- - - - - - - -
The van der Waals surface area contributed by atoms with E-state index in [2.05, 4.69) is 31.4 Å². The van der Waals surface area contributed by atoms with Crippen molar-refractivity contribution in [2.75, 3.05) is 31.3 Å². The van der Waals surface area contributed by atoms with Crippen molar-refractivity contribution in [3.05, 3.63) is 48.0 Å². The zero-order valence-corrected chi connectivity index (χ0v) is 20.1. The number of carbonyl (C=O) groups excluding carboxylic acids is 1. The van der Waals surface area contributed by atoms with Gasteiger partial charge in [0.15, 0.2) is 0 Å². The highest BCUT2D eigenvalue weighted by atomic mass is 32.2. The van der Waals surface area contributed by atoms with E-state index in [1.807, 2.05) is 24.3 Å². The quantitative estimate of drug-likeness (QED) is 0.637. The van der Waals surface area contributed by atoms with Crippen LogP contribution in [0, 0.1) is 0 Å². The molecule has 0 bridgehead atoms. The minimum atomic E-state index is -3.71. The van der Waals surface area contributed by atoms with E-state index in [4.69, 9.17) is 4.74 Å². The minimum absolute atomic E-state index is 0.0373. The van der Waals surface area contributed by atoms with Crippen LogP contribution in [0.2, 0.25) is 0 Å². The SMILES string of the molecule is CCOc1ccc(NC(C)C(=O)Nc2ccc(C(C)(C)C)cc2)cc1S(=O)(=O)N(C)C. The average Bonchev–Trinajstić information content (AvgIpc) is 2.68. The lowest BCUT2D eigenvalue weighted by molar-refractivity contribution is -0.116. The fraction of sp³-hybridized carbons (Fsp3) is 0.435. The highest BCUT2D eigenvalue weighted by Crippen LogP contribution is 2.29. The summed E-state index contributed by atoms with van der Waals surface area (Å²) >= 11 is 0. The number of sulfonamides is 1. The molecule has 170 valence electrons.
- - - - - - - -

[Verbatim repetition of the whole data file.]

The van der Waals surface area contributed by atoms with E-state index in [2.05, 4.69) is 31.4 Å². The van der Waals surface area contributed by atoms with Crippen molar-refractivity contribution in [2.75, 3.05) is 31.3 Å². The van der Waals surface area contributed by atoms with Crippen molar-refractivity contribution in [3.05, 3.63) is 48.0 Å². The zero-order valence-corrected chi connectivity index (χ0v) is 20.1. The number of carbonyl (C=O) groups excluding carboxylic acids is 1. The van der Waals surface area contributed by atoms with Gasteiger partial charge in [0.15, 0.2) is 0 Å². The highest BCUT2D eigenvalue weighted by atomic mass is 32.2. The van der Waals surface area contributed by atoms with E-state index in [1.807, 2.05) is 24.3 Å². The quantitative estimate of drug-likeness (QED) is 0.637. The van der Waals surface area contributed by atoms with Crippen LogP contribution in [0, 0.1) is 0 Å². The molecule has 0 bridgehead atoms. The minimum atomic E-state index is -3.71. The van der Waals surface area contributed by atoms with E-state index in [4.69, 9.17) is 4.74 Å². The minimum absolute atomic E-state index is 0.0373. The van der Waals surface area contributed by atoms with Crippen LogP contribution in [0.2, 0.25) is 0 Å². The SMILES string of the molecule is CCOc1ccc(NC(C)C(=O)Nc2ccc(C(C)(C)C)cc2)cc1S(=O)(=O)N(C)C. The average Bonchev–Trinajstić information content (AvgIpc) is 2.68. The lowest BCUT2D eigenvalue weighted by molar-refractivity contribution is -0.116. The fraction of sp³-hybridized carbons (Fsp3) is 0.435. The highest BCUT2D eigenvalue weighted by Crippen LogP contribution is 2.29. The summed E-state index contributed by atoms with van der Waals surface area (Å²) >= 11 is 0. The number of sulfonamides is 1. The molecule has 170 valence electrons.